Oklahoma is getting a boost from the effort, too. Tulsa receives Texas pets and prepares them for air transport, then adds its own shelter pets who would have a better chance at adoption elsewhere.

“It shows the power of what can be accomplished when people and organizations work together,” says Gina Gardner, president of the board of directors for the Humane Society of Tulsa. Olenik agrees, noting that the flights have helped unite shelters and rescues throughout the region in a shared cause.

Precious cargo

“We’re good at doing things on short notice,” says Davis Green, director of cargo operations for Berry Aviation in Fort Lauderdale, Florida. Contracting with Wings of Rescue, the air carrier has played a major role in the development of air transport for shelter pets. Its eight planes—each capable of carrying more than 200 animals—were kept busy during the 2017 hurricane season.

Eduardo Burgos, a career aviator and Berry pilot, remembers getting the email announcing that the company would be flying to Puerto Rico to rescue animals in the wake of Hurricane Maria. It was a far cry from one of his usual runs flying car parts to an assembly plant.

“I was the first to volunteer,” says Burgos, who was born and raised in Puerto Rico. “[Green] told me it could be days, or it could be weeks. I told him I’ll do it as long as we need to.”

Volunteers putting animal crates into a plane
Volunteers load animals onto a Wings of Rescue flight at the airport in San Juan, Puerto Rico, before Hurricane Maria hits land.
Dennis M. Rivera Pichardo
AP Images for The HSUS

For most of October, Burgos and other Berry employees worked overtime to assist with saving Puerto Rico pets. Their help extended to humans, too. Every morning, the flight crew, along with volunteers and staff from animal welfare organizations, loaded pallets of pet food, first-aid kits, water and other supplies donated from all over the country. “People would sometimes just show up at the airport with supplies because they knew we were flying to Puerto Rico,” says Burgos.

The pilots took off early in the morning for the three-hour flight to Puerto Rico, dropped off the supplies, then loaded up the waiting animals rescued by the Humane Society of the United States and other organizations. “We tried to make it as smooth and quick as possible. The plane is air-conditioned, so it’s comfortable. Most of them would fall asleep,” says Burgos.

Sometimes he flew animals from Fort Lauderdale to receiving hubs, such as St. Hubert’s Animal Welfare Center in Morristown, New Jersey, which took in most of the evacuated animals. Burgos recalls the befuddled voices of the air traffic controllers he coordinated with in-flight. “Am I hearing barking in the background?” he was asked more than once.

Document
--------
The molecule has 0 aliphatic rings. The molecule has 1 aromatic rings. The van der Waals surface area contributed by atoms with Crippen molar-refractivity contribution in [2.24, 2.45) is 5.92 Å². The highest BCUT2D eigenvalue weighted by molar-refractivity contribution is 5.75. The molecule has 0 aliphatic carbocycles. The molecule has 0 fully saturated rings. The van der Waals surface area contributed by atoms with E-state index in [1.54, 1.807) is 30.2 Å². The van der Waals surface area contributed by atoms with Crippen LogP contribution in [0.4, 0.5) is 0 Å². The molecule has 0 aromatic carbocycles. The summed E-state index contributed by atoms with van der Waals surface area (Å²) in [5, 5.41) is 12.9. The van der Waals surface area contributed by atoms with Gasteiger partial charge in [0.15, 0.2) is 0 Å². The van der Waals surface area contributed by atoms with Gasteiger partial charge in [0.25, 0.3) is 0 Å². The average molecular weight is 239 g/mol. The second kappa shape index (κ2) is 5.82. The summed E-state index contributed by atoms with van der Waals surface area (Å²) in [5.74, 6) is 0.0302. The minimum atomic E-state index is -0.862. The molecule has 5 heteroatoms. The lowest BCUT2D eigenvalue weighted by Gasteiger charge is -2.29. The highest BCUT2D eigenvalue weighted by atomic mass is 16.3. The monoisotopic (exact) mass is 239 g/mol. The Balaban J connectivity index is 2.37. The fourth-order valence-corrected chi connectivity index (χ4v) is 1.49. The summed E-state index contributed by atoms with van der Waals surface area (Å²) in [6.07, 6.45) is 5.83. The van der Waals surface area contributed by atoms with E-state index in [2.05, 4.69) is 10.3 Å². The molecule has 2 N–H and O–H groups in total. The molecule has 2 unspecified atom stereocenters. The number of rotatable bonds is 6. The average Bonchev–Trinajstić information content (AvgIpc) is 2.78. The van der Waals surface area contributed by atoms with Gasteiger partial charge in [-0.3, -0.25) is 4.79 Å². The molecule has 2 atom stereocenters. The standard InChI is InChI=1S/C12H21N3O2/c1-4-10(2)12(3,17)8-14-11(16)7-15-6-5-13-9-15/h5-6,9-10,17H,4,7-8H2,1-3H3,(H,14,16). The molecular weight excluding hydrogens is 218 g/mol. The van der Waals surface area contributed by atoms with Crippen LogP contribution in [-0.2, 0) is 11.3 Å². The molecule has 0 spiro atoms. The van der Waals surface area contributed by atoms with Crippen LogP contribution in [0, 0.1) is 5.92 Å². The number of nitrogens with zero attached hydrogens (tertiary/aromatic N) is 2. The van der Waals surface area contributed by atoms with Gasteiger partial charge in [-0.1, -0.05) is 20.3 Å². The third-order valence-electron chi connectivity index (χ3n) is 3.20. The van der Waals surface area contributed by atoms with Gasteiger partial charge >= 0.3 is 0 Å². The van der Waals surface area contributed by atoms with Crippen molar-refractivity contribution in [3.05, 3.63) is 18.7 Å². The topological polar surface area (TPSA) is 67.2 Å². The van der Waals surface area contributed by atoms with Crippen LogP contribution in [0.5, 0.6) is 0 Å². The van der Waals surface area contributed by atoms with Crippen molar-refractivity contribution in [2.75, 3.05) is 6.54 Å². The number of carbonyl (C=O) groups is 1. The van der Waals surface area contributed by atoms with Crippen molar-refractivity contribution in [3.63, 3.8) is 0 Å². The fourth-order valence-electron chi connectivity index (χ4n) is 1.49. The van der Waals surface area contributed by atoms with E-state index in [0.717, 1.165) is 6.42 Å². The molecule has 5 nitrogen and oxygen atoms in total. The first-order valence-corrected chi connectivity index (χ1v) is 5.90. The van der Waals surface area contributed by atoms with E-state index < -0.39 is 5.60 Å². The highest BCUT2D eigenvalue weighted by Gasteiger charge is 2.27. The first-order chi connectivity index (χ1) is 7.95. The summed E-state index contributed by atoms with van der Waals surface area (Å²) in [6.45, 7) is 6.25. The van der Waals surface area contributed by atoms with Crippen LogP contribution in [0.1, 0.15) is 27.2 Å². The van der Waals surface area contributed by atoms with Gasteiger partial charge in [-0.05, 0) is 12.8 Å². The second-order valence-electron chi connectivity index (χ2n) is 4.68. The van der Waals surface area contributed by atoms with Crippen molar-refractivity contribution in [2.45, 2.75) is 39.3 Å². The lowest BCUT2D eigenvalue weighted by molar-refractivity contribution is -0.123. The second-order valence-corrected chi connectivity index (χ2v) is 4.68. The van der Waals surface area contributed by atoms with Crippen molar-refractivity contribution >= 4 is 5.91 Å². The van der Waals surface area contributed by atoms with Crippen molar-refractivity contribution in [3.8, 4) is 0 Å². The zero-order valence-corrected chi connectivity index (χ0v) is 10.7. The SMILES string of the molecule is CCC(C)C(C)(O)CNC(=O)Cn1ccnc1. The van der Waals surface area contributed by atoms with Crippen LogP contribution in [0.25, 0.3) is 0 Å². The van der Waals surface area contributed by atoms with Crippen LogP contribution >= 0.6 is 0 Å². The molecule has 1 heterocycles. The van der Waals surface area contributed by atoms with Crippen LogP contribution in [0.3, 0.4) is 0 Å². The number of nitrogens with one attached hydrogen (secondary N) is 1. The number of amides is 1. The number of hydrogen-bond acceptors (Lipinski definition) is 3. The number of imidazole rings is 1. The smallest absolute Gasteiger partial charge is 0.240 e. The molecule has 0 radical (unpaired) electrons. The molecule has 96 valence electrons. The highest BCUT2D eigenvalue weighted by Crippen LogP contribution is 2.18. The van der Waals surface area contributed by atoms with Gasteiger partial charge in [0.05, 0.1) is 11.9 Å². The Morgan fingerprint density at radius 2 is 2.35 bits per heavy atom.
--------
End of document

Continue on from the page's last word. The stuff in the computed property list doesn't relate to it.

The pilot says he’ll always remember his hurricane experience, and he hopes to work with Wings of Rescue again. “I got to see a whole different side of animal adoption and how many organizations there are that really care for animals.”

Some of Burgos fellow pilots were so touched by the experience that they took home “souvenirs,” adopting some of the dogs they helped rescue.

After the storm

In the aftermath of Hurricane Maria, Wings of Rescue also helped reunite pets and families who had become separated during evacuation. Watching those reunions at the Fort Lauderdale airport was an experience Browde will never forget.

Woman holding her dog
A woman hugs her dog after the pair were reunited in Florida after Hurricane Maria hit their home in Puerto Rico. Wings of Rescue and the Humane Society of the United States collaborate on large transports like this one before and after disasters.
Ric Browde

“When the dogs were coming [off the plane], it was like the Beatles had landed. We’d pull one out and people would shout, ‘That’s my dog!’. . . The joy was incredible.”

One reunion stands out. Browde noticed a boy in a wheelchair. His mother said he’d been despondent for the month since his family had been evacuated in the storm.

“I come out with this dog crate and the crate is sounding like a drumbeat, the dog’s tail is wagging so hard,” says Browde. “I open the crate door and [the boy] sees the dog. He grabs my arm, he grabs his mother, and he starts crying and talking. The whole family was crying. That’s the power of a pet.”

As for the other evacuated pets, most of whom came from overburdened shelters on the island, many quickly found homes with the help of the Shelter and Rescue Partners program. Browde says that in 2017, the average length of stay in receiving shelters for animals on Wings of Rescue flights was only three and a half days.

It’s hugely satisfying knowing that an animal you’re flying out of an area could be on someone’s couch by the weekend, says Browde. Alboum agrees. “Every adoptable animal in a home—that’s what we all want.”